The visit will likely be conducted either via a telephone and closed circuit tv screen or through a dividing glass wall. Prepare yourself for the fact that you might not be allowed to make any physical contact with your loved one during the visit. You may not pass them any notes, money or personal items. Visitation rooms tend to get crowded and hectic during open hours. People from all walks of life will surround you. Be respectful of them and their right to visit their loved ones but don’t be afraid to ask that others are respectful of your visit as well. If someone is interfering with your right to have a meaningful visit with your loved one, notify a corrections officer.
Prepare what you want to talk about
Plan ahead regarding what you want to discuss with your loved one during the visit. Time will be limited to about 15-30 minutes, and extensions are not likely to be granted. To avoid running out of time, make a list of the things that need to be addressed. Important talking points include:
- Does your loved one require you to bring prescription medication to the jail?
- Is there housing or employment issues that need o to be taken care of for your or your loved one while they’re incarcerated?
- Does your loved one need help retaining an attorney?
As a general matter, county jails will not allow inmates to release items in their personal property to civilians; however, most prisons make exceptions for crucial things like house keys and government benefit cards. If you need to retrieve something from your loved one’s belongings, you will have to fill out the proper documentation first.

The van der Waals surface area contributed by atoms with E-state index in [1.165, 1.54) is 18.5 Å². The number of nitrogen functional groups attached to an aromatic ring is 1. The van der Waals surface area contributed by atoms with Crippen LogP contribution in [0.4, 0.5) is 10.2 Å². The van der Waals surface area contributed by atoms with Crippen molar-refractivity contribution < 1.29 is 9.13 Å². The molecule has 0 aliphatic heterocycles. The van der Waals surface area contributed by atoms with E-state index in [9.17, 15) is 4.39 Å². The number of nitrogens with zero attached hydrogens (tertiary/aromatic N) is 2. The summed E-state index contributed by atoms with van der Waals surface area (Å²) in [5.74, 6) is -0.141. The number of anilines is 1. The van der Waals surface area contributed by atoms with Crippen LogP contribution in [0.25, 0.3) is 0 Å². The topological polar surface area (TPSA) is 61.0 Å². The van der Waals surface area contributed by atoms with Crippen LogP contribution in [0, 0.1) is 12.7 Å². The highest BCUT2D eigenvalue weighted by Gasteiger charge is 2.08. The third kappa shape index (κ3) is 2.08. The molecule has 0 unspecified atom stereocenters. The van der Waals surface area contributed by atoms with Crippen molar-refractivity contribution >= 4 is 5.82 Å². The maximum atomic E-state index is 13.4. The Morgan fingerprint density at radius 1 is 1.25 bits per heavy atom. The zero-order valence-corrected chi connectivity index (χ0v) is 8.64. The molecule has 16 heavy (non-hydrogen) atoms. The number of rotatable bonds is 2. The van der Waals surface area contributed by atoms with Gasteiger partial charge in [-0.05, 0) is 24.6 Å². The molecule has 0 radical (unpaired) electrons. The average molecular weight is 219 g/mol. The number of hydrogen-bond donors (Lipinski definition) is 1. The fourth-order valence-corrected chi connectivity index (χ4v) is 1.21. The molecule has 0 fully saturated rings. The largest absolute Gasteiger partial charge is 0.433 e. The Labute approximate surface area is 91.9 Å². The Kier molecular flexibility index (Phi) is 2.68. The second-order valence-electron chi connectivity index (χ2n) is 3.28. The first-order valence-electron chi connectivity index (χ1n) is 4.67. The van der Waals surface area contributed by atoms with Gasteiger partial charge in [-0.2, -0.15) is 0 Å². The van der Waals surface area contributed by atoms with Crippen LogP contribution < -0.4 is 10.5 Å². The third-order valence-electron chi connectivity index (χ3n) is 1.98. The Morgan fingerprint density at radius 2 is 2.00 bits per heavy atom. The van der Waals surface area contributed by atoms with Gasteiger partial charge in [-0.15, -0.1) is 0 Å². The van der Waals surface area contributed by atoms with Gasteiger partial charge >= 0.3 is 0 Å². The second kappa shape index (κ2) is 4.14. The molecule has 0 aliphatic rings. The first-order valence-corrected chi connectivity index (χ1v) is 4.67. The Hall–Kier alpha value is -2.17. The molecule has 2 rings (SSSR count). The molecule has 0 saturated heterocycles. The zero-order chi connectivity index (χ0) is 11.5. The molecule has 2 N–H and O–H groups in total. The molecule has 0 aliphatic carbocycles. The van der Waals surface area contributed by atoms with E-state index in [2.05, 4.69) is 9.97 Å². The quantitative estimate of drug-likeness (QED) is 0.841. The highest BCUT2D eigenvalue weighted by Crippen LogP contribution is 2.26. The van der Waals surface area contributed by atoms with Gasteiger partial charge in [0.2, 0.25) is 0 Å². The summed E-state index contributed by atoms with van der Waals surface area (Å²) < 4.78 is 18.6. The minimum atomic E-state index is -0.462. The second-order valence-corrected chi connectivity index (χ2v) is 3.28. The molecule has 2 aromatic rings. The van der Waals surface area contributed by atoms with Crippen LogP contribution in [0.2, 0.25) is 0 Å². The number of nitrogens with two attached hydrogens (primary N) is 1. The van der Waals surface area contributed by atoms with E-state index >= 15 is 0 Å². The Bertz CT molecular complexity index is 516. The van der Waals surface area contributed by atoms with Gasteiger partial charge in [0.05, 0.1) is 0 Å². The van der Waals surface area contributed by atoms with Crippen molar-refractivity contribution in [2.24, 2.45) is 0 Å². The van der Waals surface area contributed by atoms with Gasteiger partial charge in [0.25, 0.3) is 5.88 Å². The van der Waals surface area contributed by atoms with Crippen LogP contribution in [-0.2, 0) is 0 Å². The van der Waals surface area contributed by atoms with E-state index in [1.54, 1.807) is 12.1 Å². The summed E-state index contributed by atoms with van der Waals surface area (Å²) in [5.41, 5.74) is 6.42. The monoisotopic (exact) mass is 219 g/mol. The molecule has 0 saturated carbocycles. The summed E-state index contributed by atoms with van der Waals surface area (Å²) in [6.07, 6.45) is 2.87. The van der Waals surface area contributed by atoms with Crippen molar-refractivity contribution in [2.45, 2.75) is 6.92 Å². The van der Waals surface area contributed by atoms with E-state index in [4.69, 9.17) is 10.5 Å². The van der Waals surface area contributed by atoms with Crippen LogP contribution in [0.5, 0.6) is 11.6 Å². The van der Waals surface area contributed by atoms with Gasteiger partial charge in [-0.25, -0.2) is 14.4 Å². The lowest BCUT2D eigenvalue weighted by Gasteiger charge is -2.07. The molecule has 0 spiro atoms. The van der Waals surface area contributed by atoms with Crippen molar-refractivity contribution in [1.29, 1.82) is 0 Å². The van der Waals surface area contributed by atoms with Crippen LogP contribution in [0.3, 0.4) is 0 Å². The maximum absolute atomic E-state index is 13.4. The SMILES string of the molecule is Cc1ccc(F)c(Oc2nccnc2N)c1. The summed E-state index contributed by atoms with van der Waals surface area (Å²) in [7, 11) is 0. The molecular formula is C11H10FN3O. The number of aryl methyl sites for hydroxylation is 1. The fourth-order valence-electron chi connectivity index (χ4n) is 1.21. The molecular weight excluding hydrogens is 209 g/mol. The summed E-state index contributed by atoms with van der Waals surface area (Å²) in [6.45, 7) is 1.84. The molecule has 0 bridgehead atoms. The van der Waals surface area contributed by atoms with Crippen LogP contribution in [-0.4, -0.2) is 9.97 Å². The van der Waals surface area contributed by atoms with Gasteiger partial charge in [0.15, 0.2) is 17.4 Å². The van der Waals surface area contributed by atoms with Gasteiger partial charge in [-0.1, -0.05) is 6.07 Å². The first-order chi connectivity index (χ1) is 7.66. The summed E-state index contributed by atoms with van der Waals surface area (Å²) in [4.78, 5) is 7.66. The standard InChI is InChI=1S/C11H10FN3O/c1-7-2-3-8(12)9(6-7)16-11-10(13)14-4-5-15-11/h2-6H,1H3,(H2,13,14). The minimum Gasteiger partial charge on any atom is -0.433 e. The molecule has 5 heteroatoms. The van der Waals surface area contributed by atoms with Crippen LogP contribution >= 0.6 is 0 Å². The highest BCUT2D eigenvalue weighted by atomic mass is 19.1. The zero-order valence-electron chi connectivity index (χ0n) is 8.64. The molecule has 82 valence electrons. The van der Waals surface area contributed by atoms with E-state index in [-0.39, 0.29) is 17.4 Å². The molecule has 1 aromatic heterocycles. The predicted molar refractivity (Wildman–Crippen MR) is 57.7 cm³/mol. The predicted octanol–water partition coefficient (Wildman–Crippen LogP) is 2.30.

Never discuss the facts of a pending criminal case when visiting. While most jail visits are not recorded (unlike inmate phone calls), you never know who is listening. If you have relevant, confidential information regarding the case, its best to go through an attorney rather than tell them in person.
Though it may be difficult, try to keep the conversation as positive as possible. Remind your loved one that you support them and encourage them to take part in any programming provided at the jail such as anger management classes or AA meetings.
Expect a request for money
Prepare yourself for the fact that your loved one will likely ask you to give them some money for phone calls and commissary. Commissary is similar to a general store that operates within the jail. Inmates can buy snacks, toiletries, and other personal items to help make their stay more tolerable. You will not be allowed to hand over cash during your visit, but you may be able to transfer money to your loved one using a kiosk in the lobby. The officials at the jail will have information about transferring money.
Know the rules and follow them
Don’t ask for special treatment from the jail officials or corrections officers. Respect the rules and follow them at all times while at the jail. It’s important to be polite to the corrections officers. Although the officers may not always show you the same courtesy, try to remember that they have a very stressful and challenging job. If you think you are being treated poorly, explain how you called ahead to learn the rules, what you were told, and what you need. Then politely ask to speak to a supervisor.